The government which you are called upon to establish at Iloilo will be one of military occupation. Upon taking possession it will be your duty to issue an order proclaiming such a government within the territory occupied or controlled by the United States forces under your command.
The municipal laws of the territory occupied, such as affect private rights of persons and property and provide for the punishment of crime, are to be considered as continuing in force so far as compatible with the new order of things, unless suspended or superseded by proper military authority. The judges and other officials connected with the administration of these laws may, if they accept the authority of the united states, continue to administer the ordinary law of the land as between man and man, but under the supervision of the said military authorities.
The local courts thus continued in power shall not, however, exercise jurisdiction over any crime or offense committed by any person belonging to the Army of the United States, or any retainer of the Army, or person serving with it, or any person furnishing or transporting army supplies, nor over any crime or offense committed on either of the same by any inhabitant or temporary resident of said territory. In such cases, except when courts-martial have cognizance, jurisdiction to try and punish is vested in military commissions and provost courts which will be convened (by you) from time to time as occasion may require.
For the purpose of providing for the prompt punishment of crime in cases where the civil courts may fail, from whatever cause, the military commissions and provost courts will, in addition to the exercise of powers above indicated, be vested with jurisdiction concurrent with the civil courts to hear and determine all crimes and offenses committed by inhabitants or temporary residents within the limits of united states occupation. of these crimes and offenses, those which are capital and such others as you may desire to refer to it will be brought to trial before a military commission, and those which are not capital, which may be adequately punished within tfhe punishing powers of provost courts, may be referred to them for trial. Trials by civil courts, however, will be preferred where there is satisfactory reason to believe that justice will be done.
In all sentences imposed by military commissions and provost courts the punishments awarded shall conform, as far as possible, iu character and degree to the laws of the United States, or of either of the States, or to the customs of war. The proceedings of military commissions after being acted upon by you will be forwarded to these headquarters for the action of the commanding general. the punishment awarded by provost courts shall not exceed confinement, with or without hard labor, for a period of one year or a fine of $1,000 or both. The sentences of these courts do not require approval, but may be mitigated or remitted by you. Copies of orders on these subjects, the provisions of which control the action of the military courts established in this city, will be furnished you for your information and guidance and for application under conditions similar to those prevailing here.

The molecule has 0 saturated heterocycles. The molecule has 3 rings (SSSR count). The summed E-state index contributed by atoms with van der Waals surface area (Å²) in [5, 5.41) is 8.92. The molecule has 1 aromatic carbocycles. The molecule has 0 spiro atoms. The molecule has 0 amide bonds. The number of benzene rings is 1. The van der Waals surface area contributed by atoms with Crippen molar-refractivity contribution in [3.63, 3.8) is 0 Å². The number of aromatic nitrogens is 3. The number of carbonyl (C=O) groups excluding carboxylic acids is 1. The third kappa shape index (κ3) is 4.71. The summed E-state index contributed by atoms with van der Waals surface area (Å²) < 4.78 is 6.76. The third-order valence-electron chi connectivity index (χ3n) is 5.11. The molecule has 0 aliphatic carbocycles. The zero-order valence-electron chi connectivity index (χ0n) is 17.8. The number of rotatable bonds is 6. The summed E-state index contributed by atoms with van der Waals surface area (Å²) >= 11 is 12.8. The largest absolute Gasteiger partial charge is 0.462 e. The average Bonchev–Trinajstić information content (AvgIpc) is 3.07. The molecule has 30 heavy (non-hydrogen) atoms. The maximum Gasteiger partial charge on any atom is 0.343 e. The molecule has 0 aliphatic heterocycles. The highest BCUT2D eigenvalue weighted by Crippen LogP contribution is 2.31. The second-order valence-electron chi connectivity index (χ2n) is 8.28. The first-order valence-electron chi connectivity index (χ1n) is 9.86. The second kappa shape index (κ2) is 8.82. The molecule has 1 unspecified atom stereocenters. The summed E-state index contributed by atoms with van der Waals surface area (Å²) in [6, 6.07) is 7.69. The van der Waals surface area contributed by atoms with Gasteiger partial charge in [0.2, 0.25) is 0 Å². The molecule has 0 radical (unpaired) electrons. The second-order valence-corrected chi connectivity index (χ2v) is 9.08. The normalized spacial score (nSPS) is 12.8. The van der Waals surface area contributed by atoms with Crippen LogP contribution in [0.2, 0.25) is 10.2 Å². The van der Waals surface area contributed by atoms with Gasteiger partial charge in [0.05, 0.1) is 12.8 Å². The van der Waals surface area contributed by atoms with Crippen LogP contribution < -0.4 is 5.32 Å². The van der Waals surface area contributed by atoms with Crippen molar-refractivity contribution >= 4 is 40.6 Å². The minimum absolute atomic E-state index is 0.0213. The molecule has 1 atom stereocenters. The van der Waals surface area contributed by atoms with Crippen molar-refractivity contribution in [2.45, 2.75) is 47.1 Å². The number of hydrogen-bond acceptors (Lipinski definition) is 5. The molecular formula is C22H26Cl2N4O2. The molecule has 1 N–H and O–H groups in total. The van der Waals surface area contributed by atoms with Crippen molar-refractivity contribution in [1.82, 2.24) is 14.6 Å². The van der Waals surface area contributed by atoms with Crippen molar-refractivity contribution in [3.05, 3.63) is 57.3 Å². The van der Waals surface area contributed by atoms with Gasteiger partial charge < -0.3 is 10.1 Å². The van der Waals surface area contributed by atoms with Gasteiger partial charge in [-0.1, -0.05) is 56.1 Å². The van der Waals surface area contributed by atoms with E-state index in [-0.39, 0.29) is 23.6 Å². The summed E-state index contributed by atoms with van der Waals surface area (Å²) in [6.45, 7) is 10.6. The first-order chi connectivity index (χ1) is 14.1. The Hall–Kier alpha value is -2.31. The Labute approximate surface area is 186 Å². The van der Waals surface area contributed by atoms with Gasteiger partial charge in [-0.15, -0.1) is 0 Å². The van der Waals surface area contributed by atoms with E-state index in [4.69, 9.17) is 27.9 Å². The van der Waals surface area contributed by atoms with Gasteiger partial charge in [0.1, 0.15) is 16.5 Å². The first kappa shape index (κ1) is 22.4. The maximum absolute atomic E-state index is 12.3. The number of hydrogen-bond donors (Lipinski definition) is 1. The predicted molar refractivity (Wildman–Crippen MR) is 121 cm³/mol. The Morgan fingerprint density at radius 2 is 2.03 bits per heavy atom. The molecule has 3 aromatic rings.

It will be necessary for you to create a government for the determination of city affairs under the direct supervision of a provost-marshal, to appoint officers and assistants for the collection and care of revenue, and to conduct postal affairs. the customs regulations in force here will be applied by you at Iloilo, and an officer connected therewith has been directed to report to you for appointment as collector of customs, who will be provided with copies of all customs regulations and the necessary blank forms. You will be furnished with the requisite assistants, thoroughly supplied, to establish upon your arrival all necessary mail facilities, and you will apply in this department the postal laws of the United States Government.
Iloilo is an important point of entry, and to secure competent aid for duty in connection with the port you will consult Captain Dyer of the Navy, commanding officer of the Baltimore, which escorts your transports, who has a thorough practical acquaintance with such matters.
In establishing your administration you will consult various orders and regulations governing all these subjects at this port—making your actions conform thereto in all essential particulars. No further instructions can be given you. Much must depend upon your tact and discretion and your ability to meet varying circumstances as they arise. However, should you fail to secure a peaceable entry into the city, you will report fully your proceedings to these headquarters and request further instructions.
By command of Major-General Otis:
THOMAS H. BARRY,